By increasing frequency and accessibility of toxicity monitoring, both of these interventions may impact on care pathways to allow for earlier intervention, reduce treatment complications and potentially increase the time a patient can stay on treatment.
Community screening and engagement
Community screening is a convenient alternative to hospital screening for many communities, particularly those in isolated locations and in areas of deprivation.
In partnership with Macmillan, the lung cancer team at Wythenshawe Hospital (Manchester University NHS Foundation Trust) established the Lung Health Check (LHC), a community-based lung cancer screening service held in convenient community locations. This LHC programme addressed perceived barriers to screening through improving convenience and accessibility while also promoting the message of early detection and a ‘curable’ stage of cancer. Most attendees were from disadvantaged areas, which evidenced the success of this health check in breaking down perceived barriers. 80% of detected cancers were early stage and therefore met the goal of early detection and prevention.
This pilot project has been scaled up locally and nationally through the National Targeted Lung Health Check programme funded by NHS England. It shows the importance of screening to achieve early intervention and reduce lung cancer mortality. It is hoped that a national lung cancer screening programme can be established based on the evidence from the LHC approach.
Cancer services beyond hospitals – future needs
Our current healthcare system is predominantly designed around detecting cancers at the latter stages of their progression. A shift to prevention and early detection is required to improve patient outcomes. Moving some screening and monitoring to the community or home is necessary in order to achieve this.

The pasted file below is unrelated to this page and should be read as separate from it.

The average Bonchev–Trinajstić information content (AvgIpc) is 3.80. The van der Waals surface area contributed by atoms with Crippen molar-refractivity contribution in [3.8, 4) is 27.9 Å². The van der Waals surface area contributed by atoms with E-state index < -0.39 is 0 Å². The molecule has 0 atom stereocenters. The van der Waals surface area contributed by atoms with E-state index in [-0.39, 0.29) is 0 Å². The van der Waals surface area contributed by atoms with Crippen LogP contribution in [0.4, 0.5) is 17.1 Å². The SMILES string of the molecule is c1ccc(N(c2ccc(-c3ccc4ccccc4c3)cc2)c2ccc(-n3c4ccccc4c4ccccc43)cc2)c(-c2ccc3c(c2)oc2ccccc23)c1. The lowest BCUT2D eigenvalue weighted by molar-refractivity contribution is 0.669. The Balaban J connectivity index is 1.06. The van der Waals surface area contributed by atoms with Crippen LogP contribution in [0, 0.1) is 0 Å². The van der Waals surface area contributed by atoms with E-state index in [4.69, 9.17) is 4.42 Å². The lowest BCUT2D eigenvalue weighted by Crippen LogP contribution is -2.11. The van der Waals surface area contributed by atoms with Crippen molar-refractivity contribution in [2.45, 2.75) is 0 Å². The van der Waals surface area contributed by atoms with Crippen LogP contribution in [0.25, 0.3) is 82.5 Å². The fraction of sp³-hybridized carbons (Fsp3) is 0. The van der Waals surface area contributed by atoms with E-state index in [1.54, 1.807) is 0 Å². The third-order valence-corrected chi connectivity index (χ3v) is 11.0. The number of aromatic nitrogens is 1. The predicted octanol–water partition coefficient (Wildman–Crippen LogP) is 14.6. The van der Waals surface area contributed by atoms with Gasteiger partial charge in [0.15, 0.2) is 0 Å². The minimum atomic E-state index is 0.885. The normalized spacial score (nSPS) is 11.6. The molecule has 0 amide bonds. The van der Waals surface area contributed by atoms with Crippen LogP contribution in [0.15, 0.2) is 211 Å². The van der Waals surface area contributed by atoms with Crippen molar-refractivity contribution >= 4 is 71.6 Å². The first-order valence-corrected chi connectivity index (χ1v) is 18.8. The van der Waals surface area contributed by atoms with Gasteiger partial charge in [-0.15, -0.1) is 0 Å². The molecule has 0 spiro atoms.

With community screening, it is vital to focus on communities where screening take-up is limited. This dynamic switch in attitude requires a measured approach and it is important that steps are taken to mitigate any socio-economic divides being translated into digital divides. It is essential, therefore, that screening is tested in and for the real world, external to clinical trials.
Other barriers to implementing community screening include the logistical challenges of integrating Wi-Fi in mobile units, the current NHS capacity of radiologists and software challenges of combining patient records while complying with current GDPR regulations. Additionally, we need to know that technologies are assessed to ensure we understand any risks and are clear on the benefits. We also need to understand how they change the way health professionals engage with patients and be aware of any negative repercussions.
These critical areas require leadership from the Medical and Healthcare products Regulatory Agency (MHRA) and National Institute for Health and Care Excellence (NICE). Both regulators have a role to play in evaluating and approving the technologies and care pathways necessary to move cancer services out of the hospital and into the community.
At a national policy level, critical attention must be paid by NHS England and the Department for Health and Social Care, with all regulators and policy-makers working in collaboration with experts, using evidence from comprehensive studies.
We cannot afford to ignore the great benefits of transitioning further cancer care from hospitals into our communities and homes. But policy decisions around implementation of new ideas and technology in an ethical way must be grounded in rigorous research with the needs of all patients, particularly the most disadvantaged, at their heart.